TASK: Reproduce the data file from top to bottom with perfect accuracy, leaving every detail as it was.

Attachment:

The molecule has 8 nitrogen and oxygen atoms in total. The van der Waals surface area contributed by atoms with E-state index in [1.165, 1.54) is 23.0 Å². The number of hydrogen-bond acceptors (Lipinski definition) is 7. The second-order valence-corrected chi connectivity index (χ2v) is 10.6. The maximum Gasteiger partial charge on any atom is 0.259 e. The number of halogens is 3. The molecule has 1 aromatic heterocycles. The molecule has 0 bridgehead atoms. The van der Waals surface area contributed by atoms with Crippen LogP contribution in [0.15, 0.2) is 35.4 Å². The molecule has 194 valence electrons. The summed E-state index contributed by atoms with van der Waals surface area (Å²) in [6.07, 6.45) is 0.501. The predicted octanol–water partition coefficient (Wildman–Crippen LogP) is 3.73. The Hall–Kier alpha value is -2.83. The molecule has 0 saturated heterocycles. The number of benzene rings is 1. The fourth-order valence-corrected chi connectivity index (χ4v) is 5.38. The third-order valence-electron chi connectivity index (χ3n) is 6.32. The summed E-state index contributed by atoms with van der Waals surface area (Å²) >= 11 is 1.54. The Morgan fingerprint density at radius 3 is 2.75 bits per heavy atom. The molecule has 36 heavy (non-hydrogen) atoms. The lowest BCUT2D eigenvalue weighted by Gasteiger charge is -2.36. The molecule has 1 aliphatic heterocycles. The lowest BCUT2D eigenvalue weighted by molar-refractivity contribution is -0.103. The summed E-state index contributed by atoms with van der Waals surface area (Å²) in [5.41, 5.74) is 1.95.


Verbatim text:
The molecule has 8 nitrogen and oxygen atoms in total. The van der Waals surface area contributed by atoms with E-state index in [1.165, 1.54) is 23.0 Å². The number of hydrogen-bond acceptors (Lipinski definition) is 7. The second-order valence-corrected chi connectivity index (χ2v) is 10.6. The maximum Gasteiger partial charge on any atom is 0.259 e. The number of halogens is 3. The molecule has 1 aromatic heterocycles. The molecule has 0 bridgehead atoms. The van der Waals surface area contributed by atoms with Crippen LogP contribution in [0.15, 0.2) is 35.4 Å². The molecule has 194 valence electrons. The summed E-state index contributed by atoms with van der Waals surface area (Å²) in [6.07, 6.45) is 0.501. The predicted octanol–water partition coefficient (Wildman–Crippen LogP) is 3.73. The Hall–Kier alpha value is -2.83. The molecule has 0 saturated heterocycles. The number of benzene rings is 1. The fourth-order valence-corrected chi connectivity index (χ4v) is 5.38. The third-order valence-electron chi connectivity index (χ3n) is 6.32. The summed E-state index contributed by atoms with van der Waals surface area (Å²) >= 11 is 1.54. The Morgan fingerprint density at radius 3 is 2.75 bits per heavy atom. The molecule has 36 heavy (non-hydrogen) atoms. The lowest BCUT2D eigenvalue weighted by Gasteiger charge is -2.36. The molecule has 1 aliphatic heterocycles. The lowest BCUT2D eigenvalue weighted by molar-refractivity contribution is -0.103. The summed E-state index contributed by atoms with van der Waals surface area (Å²) in [5.41, 5.74) is 1.95.